Author Topic: books to read  (Read 247944 times)

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MoeMoney

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Re: books to read
« Reply #1770 on: May 22, 2013, 05:12:18 PM »
I think i bit off more than i can chew...


Ripped Laces

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Re: books to read
« Reply #1771 on: June 10, 2013, 05:36:28 AM »
I just read the preface of this book in a Barnes & Noble and nearly walked out with it.
Gonna pick it up eventually but I figured I throw it in here for anyone looking for a good read.



Long story short, it's a "from Rags to Riches" story about a man who went from working at the fruit docks to basically taking over the fruit industry. There are stories about how he could change the course of the economic status in central america with a single phone call. I'm compelled by the story & will be picking it up shortly.

ChronicBluntSlider

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Re: books to read
« Reply #1772 on: June 10, 2013, 09:08:50 AM »
Anybody ever read John O'Hara? I read a story about him in the newspaper a month or so ago talking about how in the '30s he was as big as Steinbeck and has become underrated since. Bought a book of his short stories I haven't yet got around to, then was reading Armies of the Night by Mailer and stumbled across this: "...were enough to enable a man to become a good working amateur philosopher, an indispensable vocation for the ambitious novelist since otherwise he is naught but an embittered entertainer, a storyteller, a John O'Hara!" Ouch.

foureyedjim

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Re: books to read
« Reply #1773 on: June 15, 2013, 09:00:23 PM »
Was never really into reading but I dunno if I can handle the heat this summer, so I'll be reading a lot more.

halfway through this:


Picked these two up:


I read post office a looooong time ago and loved it, but never found the time to read bukowski's other stuff.  

edit:  I enjoy books with humor in it, but overall melancholy (sorta like post office).  Any good recommendations?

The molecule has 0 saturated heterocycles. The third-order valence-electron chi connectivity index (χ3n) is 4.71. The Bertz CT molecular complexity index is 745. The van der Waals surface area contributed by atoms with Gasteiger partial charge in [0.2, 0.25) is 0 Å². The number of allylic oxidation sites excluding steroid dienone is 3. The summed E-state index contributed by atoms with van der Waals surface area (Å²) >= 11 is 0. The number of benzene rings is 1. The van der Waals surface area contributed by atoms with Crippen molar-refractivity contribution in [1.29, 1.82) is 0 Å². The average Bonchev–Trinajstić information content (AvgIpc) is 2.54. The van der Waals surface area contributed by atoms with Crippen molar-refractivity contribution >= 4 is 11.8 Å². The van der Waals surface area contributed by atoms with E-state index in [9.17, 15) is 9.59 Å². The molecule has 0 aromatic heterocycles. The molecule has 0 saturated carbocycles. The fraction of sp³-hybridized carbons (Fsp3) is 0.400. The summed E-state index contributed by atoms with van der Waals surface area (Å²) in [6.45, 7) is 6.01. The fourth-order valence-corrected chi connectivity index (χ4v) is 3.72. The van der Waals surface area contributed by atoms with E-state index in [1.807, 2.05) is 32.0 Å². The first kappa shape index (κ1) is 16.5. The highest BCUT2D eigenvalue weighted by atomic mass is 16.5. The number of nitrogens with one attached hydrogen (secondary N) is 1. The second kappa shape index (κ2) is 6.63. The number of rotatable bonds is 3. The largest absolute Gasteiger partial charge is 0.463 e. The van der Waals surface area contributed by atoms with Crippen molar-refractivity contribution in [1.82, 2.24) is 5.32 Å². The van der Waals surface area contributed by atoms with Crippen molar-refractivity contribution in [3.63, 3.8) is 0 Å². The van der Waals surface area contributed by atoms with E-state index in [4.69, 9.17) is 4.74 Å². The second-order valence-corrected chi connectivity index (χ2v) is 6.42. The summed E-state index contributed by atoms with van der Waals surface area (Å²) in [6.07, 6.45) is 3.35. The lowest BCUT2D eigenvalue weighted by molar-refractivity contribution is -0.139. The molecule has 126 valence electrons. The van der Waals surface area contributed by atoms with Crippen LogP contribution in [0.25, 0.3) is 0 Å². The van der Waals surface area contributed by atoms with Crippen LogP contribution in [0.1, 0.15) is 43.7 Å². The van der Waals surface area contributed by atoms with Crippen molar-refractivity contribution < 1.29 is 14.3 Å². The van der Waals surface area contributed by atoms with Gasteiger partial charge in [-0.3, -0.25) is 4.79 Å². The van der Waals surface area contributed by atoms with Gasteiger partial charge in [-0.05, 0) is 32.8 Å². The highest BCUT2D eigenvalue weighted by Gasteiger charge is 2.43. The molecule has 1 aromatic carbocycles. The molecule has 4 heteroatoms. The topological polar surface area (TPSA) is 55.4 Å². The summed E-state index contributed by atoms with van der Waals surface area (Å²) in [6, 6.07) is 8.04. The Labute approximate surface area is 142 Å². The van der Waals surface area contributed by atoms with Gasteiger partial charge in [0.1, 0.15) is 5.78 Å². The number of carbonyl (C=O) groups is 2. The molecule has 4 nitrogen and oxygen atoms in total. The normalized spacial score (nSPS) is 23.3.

« Last Edit: June 15, 2013, 09:27:58 PM by foureyedjim »

oyolar

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Re: books to read
« Reply #1774 on: June 16, 2013, 09:49:01 AM »
A lot of Vonnegut's work is like that.  Mother Night, Breakfast of Champions, Jailbird, Cat's Cradle, Bluebeard, etc.  

I can't get into that Fine book, so I'm starting on A Supposedly Fun Thing I'll Never Do Again by DFW.

Jumping Beans

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Re: books to read
« Reply #1775 on: June 16, 2013, 11:05:30 AM »
Just finished Eaters Of The Dead by Michael Crichton.  It was pretty good but written a little dry for such a tale.  The preface tells you it will be, though, so whatever.

I gave up early on Moby Dick last summer but I started it again and I'm liking it more.

themoustache

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Re: books to read
« Reply #1776 on: June 16, 2013, 05:05:09 PM »
im nearly done with this, and have basically read the first half twice because the original copy i bought was bound with around 35 pages missing.  a very approachable, straight forward, and honest discussion of science and religion, and its impact upon culture, philosophy, and society.  sagan was the man, and his ability to zoom out and show a bigger picture is truly a trait that could benefit us all.  check it out.


foureyedjim

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Re: books to read
« Reply #1777 on: June 16, 2013, 05:21:28 PM »
A lot of Vonnegut's work is like that.  Mother Night, Breakfast of Champions, Jailbird, Cat's Cradle, Bluebeard, etc.  

I can't get into that Fine book, so I'm starting on A Supposedly Fun Thing I'll Never Do Again by DFW.